This is the way life was; it was hard. There are reasons the average lifespan of a man was less than 54 years only a century ago. It wasn’t that some people didn’t live into their 80s and 90s in 1920; it was that so many never made it past childhood or adolescence or young adulthood.
Nature managed to hold us in check for a long time. Gerontologist Caleb E. Finch estimated that for thousands of years before the Industrial Revolution the human lifespan stayed in the range of 30 to 40 years, and then everything changed.
Man beat back nature with “improvements in hygiene, nutrition, and medicine during the nineteenth and twentieth centuries that reduced mortality from infections at all ages,” Finch wrote in what is considered the definitive paper on the evolution of the human lifespan.
I have family history here. My mother had scarlet fever as a child, which weakened her heart and led to her premature death at age 70. I myself had pneumonia as a child and still remember picking off the walls of my parent’s bedroom the giant spiders my delirious imagination had placed there.
That was in the 1950s. Deaths from pneumonia and influenza – similar infectious lung diseases – averaged around 50 deaths per 100,000 people in that decade and the next, according to the website Statista. Those deaths had been reduced to less than a third the number by the 2010s.
We got pretty comfortable thinking nature had been well penned. The Centers for Disease Control thought the U.S. had a bad flu season when an estimated 51,000 people died in 2014-2015.
That’s about the same number of deaths as are attributed to suicide in this country each year, and a tiny fraction of the more than 655,000 deaths from heart disease and nearly 600,000 from cancer each year, according to the CDC.
We are, however, accustomed to those latter deaths, and to the deaths from flu for that matter.
COVID-19 is something new. COVID-19 is nature strikes back. COVID-19 is a blaring reminder that we’re not in control.
Or at least we don’t feel like control even if, in some ways, we’re more in control than we have been with the diseases that have been killing us for decades.
That Safety Council list on the odds of dying gives you a one in 25 chance of falling victim to a preventable disease. Heart disease is on that list as are other diseases almost all of which require you make sacrifices: you have to exercise, keep your weight in check, eat right, and avoid that tobacco you might find enjoyable.
These are tough things for many to do. Look around you. A third of the country is overweight. It has been killing us slowly for a long time and now, in too many cases, it is killing us quickly with COVID-19 raging.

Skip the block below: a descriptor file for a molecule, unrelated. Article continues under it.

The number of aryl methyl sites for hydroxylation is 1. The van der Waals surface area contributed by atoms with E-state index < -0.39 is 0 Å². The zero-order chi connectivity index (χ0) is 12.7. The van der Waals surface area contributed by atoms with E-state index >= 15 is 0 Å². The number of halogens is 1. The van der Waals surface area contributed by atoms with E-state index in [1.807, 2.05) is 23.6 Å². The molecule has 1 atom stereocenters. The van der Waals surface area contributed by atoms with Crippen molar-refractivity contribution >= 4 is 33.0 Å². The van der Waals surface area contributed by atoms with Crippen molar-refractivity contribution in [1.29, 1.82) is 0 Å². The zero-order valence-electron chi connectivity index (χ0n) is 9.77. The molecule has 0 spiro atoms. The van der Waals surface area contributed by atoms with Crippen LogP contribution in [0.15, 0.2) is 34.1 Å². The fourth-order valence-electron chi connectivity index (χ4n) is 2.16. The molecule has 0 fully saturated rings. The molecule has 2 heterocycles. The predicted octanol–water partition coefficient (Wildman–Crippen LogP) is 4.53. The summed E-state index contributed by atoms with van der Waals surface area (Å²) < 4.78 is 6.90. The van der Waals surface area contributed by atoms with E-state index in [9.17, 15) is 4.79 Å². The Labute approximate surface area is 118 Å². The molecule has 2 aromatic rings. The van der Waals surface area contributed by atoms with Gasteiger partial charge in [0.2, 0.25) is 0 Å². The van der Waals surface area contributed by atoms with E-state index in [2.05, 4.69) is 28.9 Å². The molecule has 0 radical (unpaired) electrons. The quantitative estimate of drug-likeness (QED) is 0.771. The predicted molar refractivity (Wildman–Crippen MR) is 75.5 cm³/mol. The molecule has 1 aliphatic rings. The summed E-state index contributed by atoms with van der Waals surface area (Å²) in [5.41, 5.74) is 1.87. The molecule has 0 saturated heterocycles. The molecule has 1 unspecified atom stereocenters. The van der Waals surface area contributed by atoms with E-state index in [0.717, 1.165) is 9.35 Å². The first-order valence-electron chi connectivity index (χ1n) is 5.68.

But the thing is COVID-19 is among the easiest of the deadly diseases to prevent. All you have to do is stay away from other people and places crowded with humanity. It is a virus you mainly catch from breathing air contaminated by others.
Yes, there is a chance you could catch it from a surface someone else contaminated with SARS-CoV-2, but the odds there appear very low, possibly less than the one in 1,121 odds you will drown.
It’s hard to drown if you stay out of the water. It’s equally hard to catch COVID-19 if you stay away from people. We should be thankful that we can personally minimize our risk.
Granted, for the extraverts among us, this might make for a difficult time. But COVID can be avoided, and there are indications that for whatever reasons, the odds of your surviving if you do catch it are continuing to improve.
Two graphs from much-talked-about Sweden probably say as much as anything in that regard. Far more people in Sweden are catching the disease now than in the spring, but far fewer are dying.
Why? Maybe most of the most vulnerable died back in April and May. Maybe the better testing is finding more asymptomatic cases that went unnoticed before. Maybe more of those catching the diseases now are in the 40 and younger age groups that have had far higher survival rate since the beginning of the pandemic. Maybe the virus itself, which has been rapidly mutating ever since it first infected humans, has evolved into a less deadly form in Sweden.
Nobody knows. We’re still early in this battle and much is lost in the fog of war, but humankind is fighting back. And we should all give thanks we are now able to do that in ways our parents – even the parents of some barely old enough to read this – couldn’t have imagined.
And especially we should give thanks that we live in a time when life – at least in this country – is easier than it has ever been in human history, and easier than it still is in many parts of the world today.